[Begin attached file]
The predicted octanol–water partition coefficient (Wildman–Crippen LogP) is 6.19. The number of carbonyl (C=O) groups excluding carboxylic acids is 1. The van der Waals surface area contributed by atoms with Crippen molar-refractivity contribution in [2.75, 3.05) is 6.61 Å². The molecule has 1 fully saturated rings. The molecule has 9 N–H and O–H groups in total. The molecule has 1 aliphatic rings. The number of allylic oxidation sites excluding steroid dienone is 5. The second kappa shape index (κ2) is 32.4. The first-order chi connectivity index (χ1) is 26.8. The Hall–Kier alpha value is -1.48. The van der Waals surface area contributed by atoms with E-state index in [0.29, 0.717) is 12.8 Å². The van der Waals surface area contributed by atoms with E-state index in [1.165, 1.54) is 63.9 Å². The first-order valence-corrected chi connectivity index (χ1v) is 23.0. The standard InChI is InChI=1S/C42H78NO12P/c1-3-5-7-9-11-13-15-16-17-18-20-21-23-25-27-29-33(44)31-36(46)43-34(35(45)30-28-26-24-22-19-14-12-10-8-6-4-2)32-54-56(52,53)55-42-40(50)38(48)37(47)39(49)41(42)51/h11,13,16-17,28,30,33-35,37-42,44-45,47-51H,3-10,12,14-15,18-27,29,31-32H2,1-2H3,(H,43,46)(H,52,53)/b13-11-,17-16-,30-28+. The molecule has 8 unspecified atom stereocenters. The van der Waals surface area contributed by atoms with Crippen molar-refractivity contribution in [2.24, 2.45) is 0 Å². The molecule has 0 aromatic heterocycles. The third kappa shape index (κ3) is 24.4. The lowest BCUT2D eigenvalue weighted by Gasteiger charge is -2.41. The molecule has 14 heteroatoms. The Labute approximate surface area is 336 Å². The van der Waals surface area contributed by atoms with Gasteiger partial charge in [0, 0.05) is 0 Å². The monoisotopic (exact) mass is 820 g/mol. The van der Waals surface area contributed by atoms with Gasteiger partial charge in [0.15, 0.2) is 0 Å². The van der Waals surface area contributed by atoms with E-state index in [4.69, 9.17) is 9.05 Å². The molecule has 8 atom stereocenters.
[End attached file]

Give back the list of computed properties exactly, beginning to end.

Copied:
The predicted octanol–water partition coefficient (Wildman–Crippen LogP) is 6.19. The number of carbonyl (C=O) groups excluding carboxylic acids is 1. The van der Waals surface area contributed by atoms with Crippen molar-refractivity contribution in [2.75, 3.05) is 6.61 Å². The molecule has 1 fully saturated rings. The molecule has 9 N–H and O–H groups in total. The molecule has 1 aliphatic rings. The number of allylic oxidation sites excluding steroid dienone is 5. The second kappa shape index (κ2) is 32.4. The first-order chi connectivity index (χ1) is 26.8. The Hall–Kier alpha value is -1.48. The van der Waals surface area contributed by atoms with E-state index in [0.29, 0.717) is 12.8 Å². The van der Waals surface area contributed by atoms with E-state index in [1.165, 1.54) is 63.9 Å². The first-order valence-corrected chi connectivity index (χ1v) is 23.0. The standard InChI is InChI=1S/C42H78NO12P/c1-3-5-7-9-11-13-15-16-17-18-20-21-23-25-27-29-33(44)31-36(46)43-34(35(45)30-28-26-24-22-19-14-12-10-8-6-4-2)32-54-56(52,53)55-42-40(50)38(48)37(47)39(49)41(42)51/h11,13,16-17,28,30,33-35,37-42,44-45,47-51H,3-10,12,14-15,18-27,29,31-32H2,1-2H3,(H,43,46)(H,52,53)/b13-11-,17-16-,30-28+. The molecule has 8 unspecified atom stereocenters. The van der Waals surface area contributed by atoms with Crippen molar-refractivity contribution in [2.24, 2.45) is 0 Å². The molecule has 0 aromatic heterocycles. The third kappa shape index (κ3) is 24.4. The lowest BCUT2D eigenvalue weighted by Gasteiger charge is -2.41. The molecule has 14 heteroatoms. The Labute approximate surface area is 336 Å². The van der Waals surface area contributed by atoms with Gasteiger partial charge in [0, 0.05) is 0 Å². The monoisotopic (exact) mass is 820 g/mol. The van der Waals surface area contributed by atoms with Gasteiger partial charge in [0.15, 0.2) is 0 Å². The van der Waals surface area contributed by atoms with E-state index in [4.69, 9.17) is 9.05 Å². The molecule has 8 atom stereocenters.